- Share this article on Facebook
- Share this article on Twitter
- Share this article on Email
- Show additional share options
- Share this article on Print
- Share this article on Comment
- Share this article on Whatsapp
- Share this article on Linkedin
- Share this article on Reddit
- Share this article on Pinit
- Share this article on Tumblr
The saga of Franchise Pictures, one of the biggest Hollywood blow-ups of all time, isn’t quite over.
On Tuesday, Warner Bros. was sued in California federal court for allegedly distributing three films — The Whole Ten Yards, The In-Laws and Ballistic: Ecks vs. Sever — without a proper license. The claims come from a German production company that owns the copyright on the films and licensed Franchise to distribute them before that company went bankrupt. Oh, and there’s a David Bergstein element here too.
According to the lawsuit filed by MHF Zweite Academy Film GMBH, the company granted Franchise the rights to distribute five films in 2001-02 in return for a minimum guaranty and certain earmarked gross receipts from exploitation of the films.
In turn, Franchise is said to have entered into subdistribution agreements with Warner Bros. and its various divisions.
Franchise filed for Chapter 11 bankruptcy protection in 2004, and during that process, Bergstein acquired certain of Franchise’s rights, title and interest to the films. This allegedly happened without the consent of MHF, and the distribution agreements on Ecks vs. Sever, In-Laws and Whole Ten Yards were rejected, which MHF says retroactively terminated any rights Franchise had to distribute and exploit the films.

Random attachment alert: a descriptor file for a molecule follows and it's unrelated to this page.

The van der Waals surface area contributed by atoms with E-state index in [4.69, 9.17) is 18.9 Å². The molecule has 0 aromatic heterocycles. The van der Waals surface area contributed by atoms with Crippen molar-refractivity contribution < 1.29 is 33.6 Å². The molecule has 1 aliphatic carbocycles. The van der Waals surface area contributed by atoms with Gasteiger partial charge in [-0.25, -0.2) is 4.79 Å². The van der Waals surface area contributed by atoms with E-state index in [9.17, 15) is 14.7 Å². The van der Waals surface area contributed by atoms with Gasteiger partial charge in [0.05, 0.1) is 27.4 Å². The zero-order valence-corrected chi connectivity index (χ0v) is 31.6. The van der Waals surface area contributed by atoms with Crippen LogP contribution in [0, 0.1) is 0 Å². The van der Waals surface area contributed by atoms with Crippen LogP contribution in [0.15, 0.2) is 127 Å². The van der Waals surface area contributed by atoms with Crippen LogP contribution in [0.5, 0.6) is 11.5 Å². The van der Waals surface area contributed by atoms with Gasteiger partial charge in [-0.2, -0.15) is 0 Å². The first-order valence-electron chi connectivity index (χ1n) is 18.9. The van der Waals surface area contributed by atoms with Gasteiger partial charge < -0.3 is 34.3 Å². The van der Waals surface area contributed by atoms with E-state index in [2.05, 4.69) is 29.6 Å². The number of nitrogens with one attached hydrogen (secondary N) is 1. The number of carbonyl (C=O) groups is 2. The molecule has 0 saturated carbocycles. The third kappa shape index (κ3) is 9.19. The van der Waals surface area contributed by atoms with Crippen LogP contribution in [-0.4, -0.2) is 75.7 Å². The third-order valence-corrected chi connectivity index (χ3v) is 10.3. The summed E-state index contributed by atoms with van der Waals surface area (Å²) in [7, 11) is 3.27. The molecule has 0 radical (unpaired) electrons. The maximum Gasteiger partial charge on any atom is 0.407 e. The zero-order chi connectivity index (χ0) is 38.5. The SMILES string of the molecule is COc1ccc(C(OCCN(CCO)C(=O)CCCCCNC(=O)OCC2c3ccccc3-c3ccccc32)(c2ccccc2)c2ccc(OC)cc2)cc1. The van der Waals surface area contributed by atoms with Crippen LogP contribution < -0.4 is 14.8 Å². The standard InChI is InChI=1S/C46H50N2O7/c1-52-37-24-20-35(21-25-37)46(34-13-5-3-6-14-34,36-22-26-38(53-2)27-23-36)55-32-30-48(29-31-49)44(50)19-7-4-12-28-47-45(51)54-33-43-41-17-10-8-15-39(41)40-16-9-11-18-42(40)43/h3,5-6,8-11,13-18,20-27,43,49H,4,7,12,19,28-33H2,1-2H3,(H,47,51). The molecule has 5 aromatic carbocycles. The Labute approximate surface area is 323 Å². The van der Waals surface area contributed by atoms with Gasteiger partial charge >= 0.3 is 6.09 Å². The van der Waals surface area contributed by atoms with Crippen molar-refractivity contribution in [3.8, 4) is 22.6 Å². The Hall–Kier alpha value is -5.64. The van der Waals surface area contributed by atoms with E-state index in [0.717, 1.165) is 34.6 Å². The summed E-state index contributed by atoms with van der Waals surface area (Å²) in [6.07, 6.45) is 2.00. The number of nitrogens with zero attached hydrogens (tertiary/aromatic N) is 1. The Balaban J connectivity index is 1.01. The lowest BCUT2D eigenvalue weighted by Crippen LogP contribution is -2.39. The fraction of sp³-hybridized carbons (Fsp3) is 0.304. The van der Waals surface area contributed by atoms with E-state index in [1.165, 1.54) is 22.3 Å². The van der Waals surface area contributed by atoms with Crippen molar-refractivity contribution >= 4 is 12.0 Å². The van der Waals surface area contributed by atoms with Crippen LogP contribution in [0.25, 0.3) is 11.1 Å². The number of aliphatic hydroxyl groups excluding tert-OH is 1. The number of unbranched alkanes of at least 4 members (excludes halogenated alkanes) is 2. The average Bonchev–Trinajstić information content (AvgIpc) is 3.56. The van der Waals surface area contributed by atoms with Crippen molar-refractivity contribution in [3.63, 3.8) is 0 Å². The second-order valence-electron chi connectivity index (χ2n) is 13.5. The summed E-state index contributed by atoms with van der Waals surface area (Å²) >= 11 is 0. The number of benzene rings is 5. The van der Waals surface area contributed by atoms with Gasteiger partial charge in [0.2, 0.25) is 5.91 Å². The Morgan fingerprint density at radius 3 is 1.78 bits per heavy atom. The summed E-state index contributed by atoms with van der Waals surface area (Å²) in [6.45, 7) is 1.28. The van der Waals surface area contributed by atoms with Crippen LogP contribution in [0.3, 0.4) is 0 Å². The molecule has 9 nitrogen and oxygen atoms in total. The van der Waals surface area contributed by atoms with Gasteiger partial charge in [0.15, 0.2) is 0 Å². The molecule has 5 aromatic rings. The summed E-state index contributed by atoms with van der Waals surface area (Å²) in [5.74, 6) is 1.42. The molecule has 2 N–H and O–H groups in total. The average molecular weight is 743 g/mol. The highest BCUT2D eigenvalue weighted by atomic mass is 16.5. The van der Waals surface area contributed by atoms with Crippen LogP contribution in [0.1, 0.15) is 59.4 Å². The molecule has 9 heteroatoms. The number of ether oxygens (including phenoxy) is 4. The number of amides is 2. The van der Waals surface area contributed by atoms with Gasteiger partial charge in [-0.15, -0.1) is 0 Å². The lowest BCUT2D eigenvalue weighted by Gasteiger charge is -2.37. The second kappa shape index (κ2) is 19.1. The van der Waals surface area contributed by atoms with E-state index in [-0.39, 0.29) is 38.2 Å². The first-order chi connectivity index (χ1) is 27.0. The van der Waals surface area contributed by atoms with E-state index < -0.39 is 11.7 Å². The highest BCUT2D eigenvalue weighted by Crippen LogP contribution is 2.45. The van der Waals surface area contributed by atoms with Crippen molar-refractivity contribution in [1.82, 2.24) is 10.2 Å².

Later, MHF says it made a limited assignment of rights to films to Bergstein, the embattled film executive whose companies later also declared bankruptcy. MHF says it hasn’t received any gross receipts on those deals.
Meanwhile, MHF asserts that Warners has been distributing its films without a valid license. The plaintiff is suing for copyright infringement, unjust enrichment and breach of contract. The latter claim comes becomes MHF says that not only have the films been distributed without license but it is owed money on the films.
MHF, represented by Matthew Heyn at Klee Tuchin, is seeking actual and compensatory damages.
Warner Bros. gave us this statement:
“MHF’s lawsuit comes years too late. At its core, the lawsuit complains about a transfer of rights in three motion pictures that occurred in 2006 during the Franchise Pictures bankruptcy. MHF had notice of that transfer at the time, and several opportunities to object, but failed to do so and the bankruptcy court approved the transfer. MHF’s claims are unsupported by both bankruptcy and copyright law and are therefore without basis.”
Sign up for THR news straight to your inbox every day